“Look, Mommy,” he said, smiling and shaking his Diego Rescue Pack stethoscope. “It’s a shaker.”

“Yep. It’s a shaker.” I smiled and continued, “The grapple truck can carry anything from—”

“Mommy!” he said, elbowing me. “LOOK at the shaker.”

“Yes, honey, I see. It’s a shaker. Now, do you want me to read the truck book?” He nodded. “Okay. The grapple truck can carry a load of bricks—”

And now I’m interrupted again, except this time he’s singing Jingle Bells. I stopped reading and sat the book on my lap, thinking I would watch him sing the song while he shook the “shaker.” Once he finished, I assumed we would go back to discussing the fine points of a grapple truck.

I was wrong.

“Mommy!” the dictator said. “READ!” I frowned. He should know me better than that. The dictator frowned back. “Mommy. Read. Please.”

I picked up the book and continued while he began singing Jingle Bells again. He sang the chorus seven times while I read about a gantry crane, forklift, and a platform loader. My daughter walked past and muttered, “You guys are weird.”

My thoughts exactly.

Later, while I was applying mascara, my benevolent little despot appeared by my side. He said nothing, but I could feel him hitting me on the rear with something I could only assume was Bo, his stuffed bear and best friend.

“Mommy. Say hi to Bo.”

“Hello, Bo!” I said in a cheery voice. “How are you today?”

“Mommy. Say hi to Bo.”

I sighed. “Hello, Bo.”

“Mommy! LOOK at Bo when he’s talking to you! Please!

Ah. Of course. How could I have forgotten that it’s rude not to look at someone when they are speaking to you?

Since my daughter’s 6-years-old now, I know we will survive these challenging toddler times, and I also know, that someday I will miss them. Often, I see him running behind our couch or on the other side of the kitchen counter. Except for the top of his head, he’s hidden, and I always smile at the little tuft of hair that appears to be dancing along. At that moment, I also get sad, realizing that someday there won’t be anyone that small running around our house. Mothers of toddlers often wonder how many times we can hear the phrase, “No! I do!” Or, “I do it myself!” But we have to sit back and enjoy it. Someday they’ll be teenagers, and we’ll be hearing the same kinds of words, except they’ll likely be accompanied with some profanity. I guess these days aren’t so hard after all.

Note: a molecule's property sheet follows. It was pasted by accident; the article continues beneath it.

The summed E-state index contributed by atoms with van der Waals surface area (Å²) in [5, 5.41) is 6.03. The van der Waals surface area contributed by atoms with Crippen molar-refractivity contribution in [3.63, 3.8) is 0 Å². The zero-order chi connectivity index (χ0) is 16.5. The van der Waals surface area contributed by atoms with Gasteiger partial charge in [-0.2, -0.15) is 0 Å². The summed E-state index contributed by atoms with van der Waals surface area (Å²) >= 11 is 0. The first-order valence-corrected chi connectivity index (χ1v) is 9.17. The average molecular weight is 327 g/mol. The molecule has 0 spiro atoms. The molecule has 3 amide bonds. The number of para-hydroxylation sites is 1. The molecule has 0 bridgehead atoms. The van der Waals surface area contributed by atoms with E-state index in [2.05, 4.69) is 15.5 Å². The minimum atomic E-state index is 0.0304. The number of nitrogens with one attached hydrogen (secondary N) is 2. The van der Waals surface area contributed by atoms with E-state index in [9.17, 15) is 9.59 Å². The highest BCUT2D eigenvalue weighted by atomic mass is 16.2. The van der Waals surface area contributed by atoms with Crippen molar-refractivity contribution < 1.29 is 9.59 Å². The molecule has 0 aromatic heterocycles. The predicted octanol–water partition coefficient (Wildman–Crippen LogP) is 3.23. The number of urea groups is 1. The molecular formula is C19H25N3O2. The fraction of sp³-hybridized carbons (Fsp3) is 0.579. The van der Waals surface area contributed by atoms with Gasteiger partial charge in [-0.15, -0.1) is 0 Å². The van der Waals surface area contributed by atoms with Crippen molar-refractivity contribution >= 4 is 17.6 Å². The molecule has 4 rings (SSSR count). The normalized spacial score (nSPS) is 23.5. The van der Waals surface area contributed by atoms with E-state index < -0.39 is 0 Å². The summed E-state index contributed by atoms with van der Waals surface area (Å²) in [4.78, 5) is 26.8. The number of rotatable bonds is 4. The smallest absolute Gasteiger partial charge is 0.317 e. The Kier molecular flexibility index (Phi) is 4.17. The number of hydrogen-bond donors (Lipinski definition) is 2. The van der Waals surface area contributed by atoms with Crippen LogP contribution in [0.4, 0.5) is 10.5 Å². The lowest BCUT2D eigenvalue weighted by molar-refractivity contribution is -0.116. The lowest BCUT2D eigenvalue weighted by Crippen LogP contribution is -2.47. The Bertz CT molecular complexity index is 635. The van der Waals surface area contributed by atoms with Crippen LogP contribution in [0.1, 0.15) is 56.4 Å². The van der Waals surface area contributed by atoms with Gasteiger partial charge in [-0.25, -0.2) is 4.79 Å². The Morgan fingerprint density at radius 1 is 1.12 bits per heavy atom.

Other thoughts: I’m very angry at the friend who suggested giving up chocolate for Lent. And I’m really angry at the friend who brought five boxes of Girl Scout cookies over to my house the other day. I’m surviving, but this is definitely going to be a long, long 40 days.

What I’m reading: Mansfield Park by Jane Austen
The Double Bind by Chris Bohjalian

Miles to Run today: Zero!

Wednesday, March 7, 2007

First Loves and First Kisses

“Bubblegum, Bubblegum in a dish!
How many pieces do you wish?”

This was the game my daughter and I played for twenty minutes while waiting for JC Penney’s to open this morning. It was actually kind of fun, and I have to admit that I was impressed at how she was able to knock me out of the game every single time. I tried to teach her one of my favorite little hand-slapping games from back in the day thinking she would love “Down Down Baby,” but sadly, she wasn’t impressed.

She most definitely did not like the last line and frowned when I said, “I like a little boy, and he likes me!”

“Mom,” she said, blushing. “That’s not funny.”

I shrugged, feigning ignorance, although I knew what she was referring to.

It’s Jordan. The boy. The one who is not her “boyfriend but just a friend that is a boy.” The one she talks about constantly. She can barely say his name without smiling or giggling, and she also keeps his school picture in her treasure box. Granted, it’s the only school picture she has (apparently the rest of the kids didn’t hand any out. I know she didn’t.), but nevertheless, it’s in the treasure box right along side a ticket stub from a football game she went to with Daddy, her money, and a flower from Mommy’s wedding bouquet. I think it’s safe to say that, although she insists her feelings for him are purely platonic, I’m certain that she has her first crush.

Some would be shocked and say, “A crush? She’s just in kindergarten!” But I don’t. After all, she knows the rules; in fact, she tells everyone, “I’m not allowed to like boys or have a boyfriend until I’m 15-years-old.” Surely this will keep her emotions in check until at least her sophomore year of high school. Right?

Okay, so maybe I’m kidding myself. She’s going to like boys. Do I wish she would be completely oblivious to them? Sure, but then again, she’s so much like me in so many ways, and I admit to being crazy about boys when I was younger. I don’t recall any particular boys in kindergarten, but then again, I spent most of that year crying because I was quiet and shy. (Stop laughing, Friends. I was shy … once.)